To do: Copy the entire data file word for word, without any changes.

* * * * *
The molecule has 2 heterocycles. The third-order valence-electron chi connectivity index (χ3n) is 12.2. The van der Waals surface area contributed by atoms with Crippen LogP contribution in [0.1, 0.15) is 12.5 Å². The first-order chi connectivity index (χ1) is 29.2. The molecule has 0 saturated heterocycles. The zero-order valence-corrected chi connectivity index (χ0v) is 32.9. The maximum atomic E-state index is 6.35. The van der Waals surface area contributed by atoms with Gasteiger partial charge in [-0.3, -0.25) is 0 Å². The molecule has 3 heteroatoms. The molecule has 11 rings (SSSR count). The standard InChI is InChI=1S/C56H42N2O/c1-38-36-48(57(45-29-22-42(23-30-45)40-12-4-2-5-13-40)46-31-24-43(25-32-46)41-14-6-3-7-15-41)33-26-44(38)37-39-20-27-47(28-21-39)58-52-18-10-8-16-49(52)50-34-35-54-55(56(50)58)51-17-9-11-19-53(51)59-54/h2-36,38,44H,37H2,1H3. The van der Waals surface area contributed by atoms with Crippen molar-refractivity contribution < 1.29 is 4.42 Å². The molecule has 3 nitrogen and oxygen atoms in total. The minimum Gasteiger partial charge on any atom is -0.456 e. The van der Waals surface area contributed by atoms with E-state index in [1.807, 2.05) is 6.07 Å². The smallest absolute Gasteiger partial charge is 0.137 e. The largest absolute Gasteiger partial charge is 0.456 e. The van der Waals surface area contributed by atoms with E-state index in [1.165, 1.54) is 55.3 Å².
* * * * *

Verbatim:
The molecule has 2 heterocycles. The third-order valence-electron chi connectivity index (χ3n) is 12.2. The van der Waals surface area contributed by atoms with Crippen LogP contribution in [0.1, 0.15) is 12.5 Å². The first-order chi connectivity index (χ1) is 29.2. The molecule has 0 saturated heterocycles. The zero-order valence-corrected chi connectivity index (χ0v) is 32.9. The maximum atomic E-state index is 6.35. The van der Waals surface area contributed by atoms with Gasteiger partial charge in [-0.3, -0.25) is 0 Å². The molecule has 3 heteroatoms. The molecule has 11 rings (SSSR count). The standard InChI is InChI=1S/C56H42N2O/c1-38-36-48(57(45-29-22-42(23-30-45)40-12-4-2-5-13-40)46-31-24-43(25-32-46)41-14-6-3-7-15-41)33-26-44(38)37-39-20-27-47(28-21-39)58-52-18-10-8-16-49(52)50-34-35-54-55(56(50)58)51-17-9-11-19-53(51)59-54/h2-36,38,44H,37H2,1H3. The van der Waals surface area contributed by atoms with Crippen molar-refractivity contribution < 1.29 is 4.42 Å². The molecule has 3 nitrogen and oxygen atoms in total. The minimum Gasteiger partial charge on any atom is -0.456 e. The van der Waals surface area contributed by atoms with E-state index in [1.807, 2.05) is 6.07 Å². The smallest absolute Gasteiger partial charge is 0.137 e. The largest absolute Gasteiger partial charge is 0.456 e. The van der Waals surface area contributed by atoms with E-state index in [1.165, 1.54) is 55.3 Å².